In the immediate buildup to the penalty, Jordan Henderson deserves much of the credit for spotting an excellent Joe Allen run into the box and then producing an exquisite flick over the top to find his fellow midfielder. Allen’s use of the body allows him to take control of the ball, which puts the United defence under pressure.

But let’s take a look at the positional errors that the hosts have committed in this single piece of defensive play.

 

BBC Match of the DayThis freeze frame, taken right as Henderson is about to release the ball to Allen, comes on the back of a long ball over the top towards Raheem Sterling on the right side of the penalty box, where he is only tracked by Nemanja Vidic.

United left-back Patrice Evra (blue circle on the left) arrives late on the scene and is dragged back by the ball, while Marouane Fellaini (blue circle on the right) also follows the ball into a zone very much out of his own. Evra and Fellaini have almost switched positions here—bear in mind that Evra should have been tracking Sterling and Fellaini, as the defensive midfielder, should have picked up Henderson or Allen.

These positional errors leave centre-backs Phil Jones and Vidic exposed and under pressure from Allen’s run, as Vidic (yellow circle on the right) is also dragged toward the ball and thus behind Allen’s run (white arrow).

Jones’ disadvantageous starting point (yellow circle on the left) means that he could’ve left Vidic come into Allen’s path (red box) and tackled on his right foot, but the former’s rash movement bundles Allen over and concedes the penalty.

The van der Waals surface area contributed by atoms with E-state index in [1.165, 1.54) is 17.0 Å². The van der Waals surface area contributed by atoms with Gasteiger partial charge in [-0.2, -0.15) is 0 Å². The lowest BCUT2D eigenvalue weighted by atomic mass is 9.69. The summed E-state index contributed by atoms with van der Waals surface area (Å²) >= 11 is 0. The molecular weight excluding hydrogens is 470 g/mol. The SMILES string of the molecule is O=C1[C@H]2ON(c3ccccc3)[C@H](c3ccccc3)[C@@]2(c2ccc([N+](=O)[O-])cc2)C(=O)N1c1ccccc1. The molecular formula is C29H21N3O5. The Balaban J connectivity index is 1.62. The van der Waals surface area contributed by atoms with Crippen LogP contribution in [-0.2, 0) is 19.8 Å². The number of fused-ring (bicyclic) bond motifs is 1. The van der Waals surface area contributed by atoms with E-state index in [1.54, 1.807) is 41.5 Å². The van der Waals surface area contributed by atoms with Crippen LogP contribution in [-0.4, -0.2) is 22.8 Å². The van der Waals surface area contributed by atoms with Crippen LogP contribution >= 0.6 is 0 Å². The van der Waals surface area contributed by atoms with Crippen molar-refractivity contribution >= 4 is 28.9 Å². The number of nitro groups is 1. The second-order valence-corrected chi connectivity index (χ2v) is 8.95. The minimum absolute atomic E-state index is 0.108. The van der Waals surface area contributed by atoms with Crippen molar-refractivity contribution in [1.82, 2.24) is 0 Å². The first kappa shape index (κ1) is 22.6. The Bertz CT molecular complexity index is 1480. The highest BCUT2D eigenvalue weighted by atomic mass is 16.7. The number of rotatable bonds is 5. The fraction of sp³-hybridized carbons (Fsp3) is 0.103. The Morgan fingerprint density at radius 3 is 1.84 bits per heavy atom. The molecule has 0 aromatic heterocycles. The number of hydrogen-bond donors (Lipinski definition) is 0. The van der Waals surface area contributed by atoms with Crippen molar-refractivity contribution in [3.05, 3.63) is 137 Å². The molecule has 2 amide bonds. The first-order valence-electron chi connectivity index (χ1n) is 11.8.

2-0 to the visitors.

 

The movement and magic of Suarez and Sturridge

It’s a testament to how badly United fared that Liverpool didn’t even really get out of their first gear over the 90 minutes and still came away with a comprehensive win.

Arguably the most impressive (and productive) piece of forward play from the Reds’ league-leading strike force came when Luis Suarez took advantage of a Daniel Sturridge mishit and finished with aplomb past David de Gea to take the score to 3-0.

 

BBC Match of the DayAs we see in this freeze frame, the dotted red line represents the path Sturridge would undoubtedly have wanted his shot to have taken. If that shot would’ve gone through, David de Gea, who had just forced the corner from which this play started after a brilliant stop from Luis Suarez at point-blank range, could’ve been equal to it, or perhaps parried it out for another corner.

Instead it hits Phil Jones and lands at Suarez’s feet, who controls and finishes it with his left foot past de Gea.

That this play started from a corner was instrumental in the buildup to the goal. Martin Skrtel had stayed forward after the corner and made his presence felt in the penalty area: Jones (yellow circle) has his attentions occupied by Skrtel.

Patrice Evra (blue circle) is once again in no-man’s land as he is woefully out of position once more, while none of United’s players tracked the brilliant run that Suarez timed to perfection. As a result, Jones is caught in two minds, and by the time the ball arrives at Suarez’s feet, Jones and all of his defensive colleagues are nowhere near Liverpool’s No. 7, who couldn’t miss from there.

While the goal ultimately came about in a fortuitous manner, with the ball ricocheting off Jones’ legs to find Suarez, the manner of the runs and the positioning in the buildup suggest that this goal could very easily have been conjured deliberately.